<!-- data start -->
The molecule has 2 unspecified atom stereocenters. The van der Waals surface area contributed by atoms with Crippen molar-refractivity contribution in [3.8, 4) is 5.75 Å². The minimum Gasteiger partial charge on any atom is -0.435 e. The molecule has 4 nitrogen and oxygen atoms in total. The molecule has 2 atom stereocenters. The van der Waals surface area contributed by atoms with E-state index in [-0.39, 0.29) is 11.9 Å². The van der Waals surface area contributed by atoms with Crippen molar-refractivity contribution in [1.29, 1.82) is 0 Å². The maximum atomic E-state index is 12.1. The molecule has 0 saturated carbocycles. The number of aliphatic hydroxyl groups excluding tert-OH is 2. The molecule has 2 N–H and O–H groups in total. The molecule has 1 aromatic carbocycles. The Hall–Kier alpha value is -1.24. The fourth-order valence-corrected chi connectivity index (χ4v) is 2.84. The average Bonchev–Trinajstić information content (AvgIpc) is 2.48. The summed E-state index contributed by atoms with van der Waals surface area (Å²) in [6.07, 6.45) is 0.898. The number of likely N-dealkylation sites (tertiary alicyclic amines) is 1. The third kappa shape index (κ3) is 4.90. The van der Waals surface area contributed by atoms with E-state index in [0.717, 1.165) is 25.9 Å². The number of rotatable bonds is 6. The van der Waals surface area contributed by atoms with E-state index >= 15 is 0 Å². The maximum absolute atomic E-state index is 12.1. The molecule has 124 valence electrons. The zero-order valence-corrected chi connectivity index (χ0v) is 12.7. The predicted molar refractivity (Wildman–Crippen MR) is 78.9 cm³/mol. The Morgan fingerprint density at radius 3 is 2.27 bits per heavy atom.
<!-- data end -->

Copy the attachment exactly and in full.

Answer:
The molecule has 2 unspecified atom stereocenters. The van der Waals surface area contributed by atoms with Crippen molar-refractivity contribution in [3.8, 4) is 5.75 Å². The minimum Gasteiger partial charge on any atom is -0.435 e. The molecule has 4 nitrogen and oxygen atoms in total. The molecule has 2 atom stereocenters. The van der Waals surface area contributed by atoms with E-state index in [-0.39, 0.29) is 11.9 Å². The van der Waals surface area contributed by atoms with Crippen molar-refractivity contribution in [1.29, 1.82) is 0 Å². The maximum atomic E-state index is 12.1. The molecule has 0 saturated carbocycles. The number of aliphatic hydroxyl groups excluding tert-OH is 2. The molecule has 2 N–H and O–H groups in total. The molecule has 1 aromatic carbocycles. The Hall–Kier alpha value is -1.24. The fourth-order valence-corrected chi connectivity index (χ4v) is 2.84. The average Bonchev–Trinajstić information content (AvgIpc) is 2.48. The summed E-state index contributed by atoms with van der Waals surface area (Å²) in [6.07, 6.45) is 0.898. The number of likely N-dealkylation sites (tertiary alicyclic amines) is 1. The third kappa shape index (κ3) is 4.90. The van der Waals surface area contributed by atoms with E-state index in [0.717, 1.165) is 25.9 Å². The number of rotatable bonds is 6. The van der Waals surface area contributed by atoms with E-state index >= 15 is 0 Å². The maximum absolute atomic E-state index is 12.1. The molecule has 124 valence electrons. The zero-order valence-corrected chi connectivity index (χ0v) is 12.7. The predicted molar refractivity (Wildman–Crippen MR) is 78.9 cm³/mol. The Morgan fingerprint density at radius 3 is 2.27 bits per heavy atom.